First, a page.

As Timpf had built up years of basketball takes on Twitter, he also built up followers. Not a crazy amount, but enough to have regular interactions with several basketball fans. He had no idea at the time, though he remembers occasionally interacting with him, but one of his followers in the beginning was Logan Swaim, who just happens to be Head of Content at The Volume.

Being such a huge fan of Cowherd, Timpf was absolutely familiar with The Volume, a company started by the FOX Sports Radio host. In fact, during his first plunge into podcasts, he quickly took note of how much success The Volume was having with instant reaction and video content. He wanted to emulate what they were doing and would host a Twitter Space after each Lakers game.

Swaim kept up with Timpf’s journey and continued to be impressed with what he saw. He was so impressed, in fact, that a video eventually made it in front of Cowherd’s eyes. It was the moment Timpf had always heard about while driving to his job at Verizon. Cowherd was about to make a declaration on Timpf’s abilities. 

“I didn’t know it until after I was hired, but they said they played my video for Colin and he knew right away that I could do this,” Timpf said. “That was a huge boost of confidence for me, because it meant somebody I deeply respected believed I could work in this business.”

Timpf made his dream come true. He was offered a job by The Volume hosting Hoops Tonight. As much of a dream as it was when he was initially hired, the experience since has been nothing but ideal for Timpf. He gets to cover his favorite sport the way he wants to cover it.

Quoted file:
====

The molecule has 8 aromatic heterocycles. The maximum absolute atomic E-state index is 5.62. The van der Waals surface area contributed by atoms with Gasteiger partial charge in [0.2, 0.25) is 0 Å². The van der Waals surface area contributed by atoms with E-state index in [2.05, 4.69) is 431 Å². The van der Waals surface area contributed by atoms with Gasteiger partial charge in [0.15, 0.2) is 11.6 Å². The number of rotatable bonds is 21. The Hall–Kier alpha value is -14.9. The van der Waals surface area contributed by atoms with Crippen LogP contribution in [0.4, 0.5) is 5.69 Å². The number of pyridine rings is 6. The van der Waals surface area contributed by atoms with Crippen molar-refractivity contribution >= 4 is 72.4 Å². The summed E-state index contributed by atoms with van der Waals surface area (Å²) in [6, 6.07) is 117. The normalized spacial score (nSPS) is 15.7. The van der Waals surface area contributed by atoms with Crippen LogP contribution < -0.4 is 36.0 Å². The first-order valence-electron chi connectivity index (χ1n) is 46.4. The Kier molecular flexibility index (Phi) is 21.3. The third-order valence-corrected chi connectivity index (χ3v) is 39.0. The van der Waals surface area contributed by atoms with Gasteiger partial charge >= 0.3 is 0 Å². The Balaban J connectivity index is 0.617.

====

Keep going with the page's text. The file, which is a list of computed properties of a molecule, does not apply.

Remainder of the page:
“When I first started and Logan and I were structuring out the show, he kinda viewed it as my show would be the slower, more methodical pace, where I work through my thought process of a game. And also that I’d be a guest on other Volume shows for more conversational podcasts. I really wanted to break down pick and roll coverage. It’s just going to take me a while, so trying to do that in a debate show format or conversational format can get hard. It’s a place where I can let more of my crazy depth out. And I can also have a side format where it’s more conversational.”

Timpf has learned prep for podcasts is one of the biggest elements to being successful. As Hoops Tonight continues to draw impressive numbers over audio and YouTube, he’s figured out the best method to prepare for a long-form podcast where he’s hosting solo. 

“I digest the game from the simple concept of how the game was won,” said Timpf. “Where was it won? There’s 100-something possessions in this game, there’s seven different storylines and several runs and sequences and sways in momentum, but what’s the one? Usually I’ll target that first in the opening segment of the show.

“While I’m watching the game I’ll take ancillary notes. About five minutes before I record, I sift through everything I’ve written down and limit it down to the things I think are most important. But generally the flow of the show is how the game was won.”

The whole experience has been gratifying and a full-circle moment in many ways for Timpf. Not only has it been vindicating to do things his way and see it become a success, but he’s gotten to do it with someone who he considers an idol.

Sure, Timpf always envisioned growing up he would be talking to Cowherd as a pro athlete, but talking to him as a colleague is certainly the next best thing. So when he got the call to talk with Cowherd during last year’s West Conference Finals, he didn’t hesitate.

“I was so incredibly nervous, as you could imagine,” laughed Timpf. “But I immediately remember him making me feel comfortable and confident. It immediately calmed me down.